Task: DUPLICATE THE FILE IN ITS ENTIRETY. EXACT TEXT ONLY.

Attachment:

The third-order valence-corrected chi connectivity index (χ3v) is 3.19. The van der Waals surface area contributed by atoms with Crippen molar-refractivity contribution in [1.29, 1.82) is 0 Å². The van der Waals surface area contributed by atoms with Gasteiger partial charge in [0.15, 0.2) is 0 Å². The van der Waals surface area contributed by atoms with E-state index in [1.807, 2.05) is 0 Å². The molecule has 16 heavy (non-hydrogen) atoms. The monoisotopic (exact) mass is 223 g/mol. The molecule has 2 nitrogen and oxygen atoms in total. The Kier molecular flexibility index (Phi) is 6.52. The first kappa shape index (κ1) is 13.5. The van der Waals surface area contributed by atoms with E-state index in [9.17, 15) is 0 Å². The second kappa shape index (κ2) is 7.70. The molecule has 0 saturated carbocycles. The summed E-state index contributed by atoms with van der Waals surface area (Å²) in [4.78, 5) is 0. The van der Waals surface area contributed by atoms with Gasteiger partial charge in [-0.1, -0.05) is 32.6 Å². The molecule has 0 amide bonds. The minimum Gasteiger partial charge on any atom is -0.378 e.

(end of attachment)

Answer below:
The third-order valence-corrected chi connectivity index (χ3v) is 3.19. The van der Waals surface area contributed by atoms with Crippen molar-refractivity contribution in [1.29, 1.82) is 0 Å². The van der Waals surface area contributed by atoms with Gasteiger partial charge in [0.15, 0.2) is 0 Å². The van der Waals surface area contributed by atoms with E-state index in [1.807, 2.05) is 0 Å². The molecule has 16 heavy (non-hydrogen) atoms. The monoisotopic (exact) mass is 223 g/mol. The molecule has 2 nitrogen and oxygen atoms in total. The Kier molecular flexibility index (Phi) is 6.52. The first kappa shape index (κ1) is 13.5. The van der Waals surface area contributed by atoms with E-state index in [9.17, 15) is 0 Å². The second kappa shape index (κ2) is 7.70. The molecule has 0 saturated carbocycles. The summed E-state index contributed by atoms with van der Waals surface area (Å²) in [4.78, 5) is 0. The van der Waals surface area contributed by atoms with Gasteiger partial charge in [-0.1, -0.05) is 32.6 Å². The molecule has 0 amide bonds. The minimum Gasteiger partial charge on any atom is -0.378 e.